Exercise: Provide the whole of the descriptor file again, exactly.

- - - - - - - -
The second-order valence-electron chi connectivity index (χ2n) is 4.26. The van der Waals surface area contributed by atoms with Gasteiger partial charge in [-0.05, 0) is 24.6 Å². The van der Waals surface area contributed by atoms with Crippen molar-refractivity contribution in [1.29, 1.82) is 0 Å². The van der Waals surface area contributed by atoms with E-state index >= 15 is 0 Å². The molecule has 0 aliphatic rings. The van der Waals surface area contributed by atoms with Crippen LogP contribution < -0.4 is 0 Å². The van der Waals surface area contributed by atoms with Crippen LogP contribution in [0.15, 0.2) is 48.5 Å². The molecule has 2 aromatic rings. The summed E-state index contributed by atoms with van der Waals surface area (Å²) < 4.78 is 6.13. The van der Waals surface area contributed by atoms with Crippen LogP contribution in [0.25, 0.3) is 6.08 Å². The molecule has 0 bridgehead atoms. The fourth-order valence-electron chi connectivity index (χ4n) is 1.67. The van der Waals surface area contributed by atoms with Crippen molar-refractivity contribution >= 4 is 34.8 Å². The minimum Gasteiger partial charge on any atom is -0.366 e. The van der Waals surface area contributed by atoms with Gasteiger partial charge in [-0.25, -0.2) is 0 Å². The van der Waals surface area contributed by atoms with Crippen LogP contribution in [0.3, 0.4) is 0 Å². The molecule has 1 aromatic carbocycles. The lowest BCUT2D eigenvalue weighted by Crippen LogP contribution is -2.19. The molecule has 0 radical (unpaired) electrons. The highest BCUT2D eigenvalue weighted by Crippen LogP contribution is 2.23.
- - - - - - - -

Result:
The second-order valence-electron chi connectivity index (χ2n) is 4.26. The van der Waals surface area contributed by atoms with Gasteiger partial charge in [-0.05, 0) is 24.6 Å². The van der Waals surface area contributed by atoms with Crippen molar-refractivity contribution in [1.29, 1.82) is 0 Å². The van der Waals surface area contributed by atoms with E-state index >= 15 is 0 Å². The molecule has 0 aliphatic rings. The van der Waals surface area contributed by atoms with Crippen LogP contribution < -0.4 is 0 Å². The van der Waals surface area contributed by atoms with Crippen LogP contribution in [0.15, 0.2) is 48.5 Å². The molecule has 2 aromatic rings. The summed E-state index contributed by atoms with van der Waals surface area (Å²) < 4.78 is 6.13. The van der Waals surface area contributed by atoms with Crippen LogP contribution in [0.25, 0.3) is 6.08 Å². The molecule has 0 bridgehead atoms. The fourth-order valence-electron chi connectivity index (χ4n) is 1.67. The van der Waals surface area contributed by atoms with Crippen molar-refractivity contribution >= 4 is 34.8 Å². The minimum Gasteiger partial charge on any atom is -0.366 e. The van der Waals surface area contributed by atoms with Gasteiger partial charge in [-0.25, -0.2) is 0 Å². The van der Waals surface area contributed by atoms with Crippen LogP contribution in [0.3, 0.4) is 0 Å². The molecule has 1 aromatic carbocycles. The lowest BCUT2D eigenvalue weighted by Crippen LogP contribution is -2.19. The molecule has 0 radical (unpaired) electrons. The highest BCUT2D eigenvalue weighted by Crippen LogP contribution is 2.23.